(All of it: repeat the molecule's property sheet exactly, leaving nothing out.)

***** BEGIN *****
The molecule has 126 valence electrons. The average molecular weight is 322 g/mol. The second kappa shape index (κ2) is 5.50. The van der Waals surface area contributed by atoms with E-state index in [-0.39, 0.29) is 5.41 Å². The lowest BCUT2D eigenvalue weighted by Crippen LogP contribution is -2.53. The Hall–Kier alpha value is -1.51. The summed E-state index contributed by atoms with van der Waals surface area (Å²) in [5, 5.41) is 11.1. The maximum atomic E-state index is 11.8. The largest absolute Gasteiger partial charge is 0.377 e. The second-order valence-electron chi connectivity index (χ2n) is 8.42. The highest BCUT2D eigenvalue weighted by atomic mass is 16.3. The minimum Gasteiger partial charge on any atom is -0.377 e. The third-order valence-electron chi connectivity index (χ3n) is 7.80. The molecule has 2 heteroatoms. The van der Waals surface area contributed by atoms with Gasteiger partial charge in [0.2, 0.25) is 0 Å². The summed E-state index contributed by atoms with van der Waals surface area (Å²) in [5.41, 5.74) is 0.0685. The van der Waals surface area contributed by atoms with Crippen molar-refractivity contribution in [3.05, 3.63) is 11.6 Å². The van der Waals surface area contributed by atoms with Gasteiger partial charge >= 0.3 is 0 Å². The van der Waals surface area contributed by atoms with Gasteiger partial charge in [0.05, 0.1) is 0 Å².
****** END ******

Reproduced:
The molecule has 126 valence electrons. The average molecular weight is 322 g/mol. The second kappa shape index (κ2) is 5.50. The van der Waals surface area contributed by atoms with E-state index in [-0.39, 0.29) is 5.41 Å². The lowest BCUT2D eigenvalue weighted by Crippen LogP contribution is -2.53. The Hall–Kier alpha value is -1.51. The summed E-state index contributed by atoms with van der Waals surface area (Å²) in [5, 5.41) is 11.1. The maximum atomic E-state index is 11.8. The largest absolute Gasteiger partial charge is 0.377 e. The second-order valence-electron chi connectivity index (χ2n) is 8.42. The highest BCUT2D eigenvalue weighted by atomic mass is 16.3. The minimum Gasteiger partial charge on any atom is -0.377 e. The third-order valence-electron chi connectivity index (χ3n) is 7.80. The molecule has 2 heteroatoms. The van der Waals surface area contributed by atoms with Gasteiger partial charge in [0.2, 0.25) is 0 Å². The summed E-state index contributed by atoms with van der Waals surface area (Å²) in [5.41, 5.74) is 0.0685. The van der Waals surface area contributed by atoms with Crippen molar-refractivity contribution in [3.05, 3.63) is 11.6 Å². The van der Waals surface area contributed by atoms with Gasteiger partial charge >= 0.3 is 0 Å². The van der Waals surface area contributed by atoms with Gasteiger partial charge in [0.05, 0.1) is 0 Å².